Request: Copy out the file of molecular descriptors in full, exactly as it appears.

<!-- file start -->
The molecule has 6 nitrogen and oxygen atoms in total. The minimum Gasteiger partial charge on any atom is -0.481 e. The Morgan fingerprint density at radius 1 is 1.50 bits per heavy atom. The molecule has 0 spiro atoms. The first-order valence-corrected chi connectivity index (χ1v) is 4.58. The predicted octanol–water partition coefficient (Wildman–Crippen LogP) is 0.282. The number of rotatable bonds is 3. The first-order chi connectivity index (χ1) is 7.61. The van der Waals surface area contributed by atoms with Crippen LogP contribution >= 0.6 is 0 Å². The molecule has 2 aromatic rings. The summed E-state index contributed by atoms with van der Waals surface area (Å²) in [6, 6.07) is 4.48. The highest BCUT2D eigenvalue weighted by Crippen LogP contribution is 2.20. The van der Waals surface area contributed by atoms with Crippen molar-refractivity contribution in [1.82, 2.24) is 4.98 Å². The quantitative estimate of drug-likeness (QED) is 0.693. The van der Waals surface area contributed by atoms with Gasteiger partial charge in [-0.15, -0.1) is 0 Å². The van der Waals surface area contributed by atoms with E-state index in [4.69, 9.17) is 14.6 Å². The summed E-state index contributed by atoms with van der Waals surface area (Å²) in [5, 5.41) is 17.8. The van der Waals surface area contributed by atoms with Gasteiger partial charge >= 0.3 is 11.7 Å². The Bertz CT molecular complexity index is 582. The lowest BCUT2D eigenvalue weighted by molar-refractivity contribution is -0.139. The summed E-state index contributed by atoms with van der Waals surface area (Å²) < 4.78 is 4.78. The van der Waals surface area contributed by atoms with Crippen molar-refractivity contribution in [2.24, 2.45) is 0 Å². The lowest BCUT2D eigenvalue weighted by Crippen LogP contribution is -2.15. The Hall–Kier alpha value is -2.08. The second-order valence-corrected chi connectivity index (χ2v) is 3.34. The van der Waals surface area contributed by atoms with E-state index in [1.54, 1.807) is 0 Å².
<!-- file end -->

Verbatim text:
The molecule has 6 nitrogen and oxygen atoms in total. The minimum Gasteiger partial charge on any atom is -0.481 e. The Morgan fingerprint density at radius 1 is 1.50 bits per heavy atom. The molecule has 0 spiro atoms. The first-order valence-corrected chi connectivity index (χ1v) is 4.58. The predicted octanol–water partition coefficient (Wildman–Crippen LogP) is 0.282. The number of rotatable bonds is 3. The first-order chi connectivity index (χ1) is 7.61. The van der Waals surface area contributed by atoms with Crippen LogP contribution >= 0.6 is 0 Å². The molecule has 2 aromatic rings. The summed E-state index contributed by atoms with van der Waals surface area (Å²) in [6, 6.07) is 4.48. The highest BCUT2D eigenvalue weighted by Crippen LogP contribution is 2.20. The van der Waals surface area contributed by atoms with Crippen molar-refractivity contribution in [1.82, 2.24) is 4.98 Å². The quantitative estimate of drug-likeness (QED) is 0.693. The van der Waals surface area contributed by atoms with Gasteiger partial charge in [-0.15, -0.1) is 0 Å². The van der Waals surface area contributed by atoms with E-state index in [4.69, 9.17) is 14.6 Å². The summed E-state index contributed by atoms with van der Waals surface area (Å²) in [5, 5.41) is 17.8. The van der Waals surface area contributed by atoms with Gasteiger partial charge >= 0.3 is 11.7 Å². The Bertz CT molecular complexity index is 582. The lowest BCUT2D eigenvalue weighted by molar-refractivity contribution is -0.139. The summed E-state index contributed by atoms with van der Waals surface area (Å²) < 4.78 is 4.78. The van der Waals surface area contributed by atoms with Crippen molar-refractivity contribution in [2.24, 2.45) is 0 Å². The lowest BCUT2D eigenvalue weighted by Crippen LogP contribution is -2.15. The Hall–Kier alpha value is -2.08. The second-order valence-corrected chi connectivity index (χ2v) is 3.34. The van der Waals surface area contributed by atoms with E-state index in [1.54, 1.807) is 0 Å².